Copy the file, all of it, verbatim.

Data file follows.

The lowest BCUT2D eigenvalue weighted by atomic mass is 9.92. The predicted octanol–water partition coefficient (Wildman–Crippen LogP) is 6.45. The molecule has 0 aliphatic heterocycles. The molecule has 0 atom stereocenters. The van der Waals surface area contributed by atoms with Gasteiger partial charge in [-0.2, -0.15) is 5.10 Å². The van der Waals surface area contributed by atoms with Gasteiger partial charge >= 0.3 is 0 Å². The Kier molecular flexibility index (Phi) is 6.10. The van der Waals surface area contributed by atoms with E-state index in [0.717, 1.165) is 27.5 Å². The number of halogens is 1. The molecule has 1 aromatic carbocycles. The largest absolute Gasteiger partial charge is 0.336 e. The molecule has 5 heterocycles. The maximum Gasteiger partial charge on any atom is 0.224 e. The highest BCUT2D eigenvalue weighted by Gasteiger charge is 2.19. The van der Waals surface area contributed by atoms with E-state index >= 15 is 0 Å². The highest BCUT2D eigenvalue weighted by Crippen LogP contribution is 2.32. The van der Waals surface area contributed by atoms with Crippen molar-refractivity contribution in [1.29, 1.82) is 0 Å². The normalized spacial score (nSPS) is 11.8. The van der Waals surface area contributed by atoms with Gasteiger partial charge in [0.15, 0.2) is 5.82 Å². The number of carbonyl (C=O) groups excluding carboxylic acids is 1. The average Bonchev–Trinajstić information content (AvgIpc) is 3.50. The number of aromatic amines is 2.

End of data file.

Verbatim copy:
The lowest BCUT2D eigenvalue weighted by atomic mass is 9.92. The predicted octanol–water partition coefficient (Wildman–Crippen LogP) is 6.45. The molecule has 0 aliphatic heterocycles. The molecule has 0 atom stereocenters. The van der Waals surface area contributed by atoms with Gasteiger partial charge in [-0.2, -0.15) is 5.10 Å². The van der Waals surface area contributed by atoms with Gasteiger partial charge >= 0.3 is 0 Å². The Kier molecular flexibility index (Phi) is 6.10. The van der Waals surface area contributed by atoms with E-state index in [0.717, 1.165) is 27.5 Å². The number of halogens is 1. The molecule has 1 aromatic carbocycles. The largest absolute Gasteiger partial charge is 0.336 e. The molecule has 5 heterocycles. The maximum Gasteiger partial charge on any atom is 0.224 e. The highest BCUT2D eigenvalue weighted by Gasteiger charge is 2.19. The van der Waals surface area contributed by atoms with E-state index >= 15 is 0 Å². The highest BCUT2D eigenvalue weighted by Crippen LogP contribution is 2.32. The van der Waals surface area contributed by atoms with Crippen molar-refractivity contribution in [1.29, 1.82) is 0 Å². The normalized spacial score (nSPS) is 11.8. The van der Waals surface area contributed by atoms with Gasteiger partial charge in [0.15, 0.2) is 5.82 Å². The number of carbonyl (C=O) groups excluding carboxylic acids is 1. The average Bonchev–Trinajstić information content (AvgIpc) is 3.50. The number of aromatic amines is 2.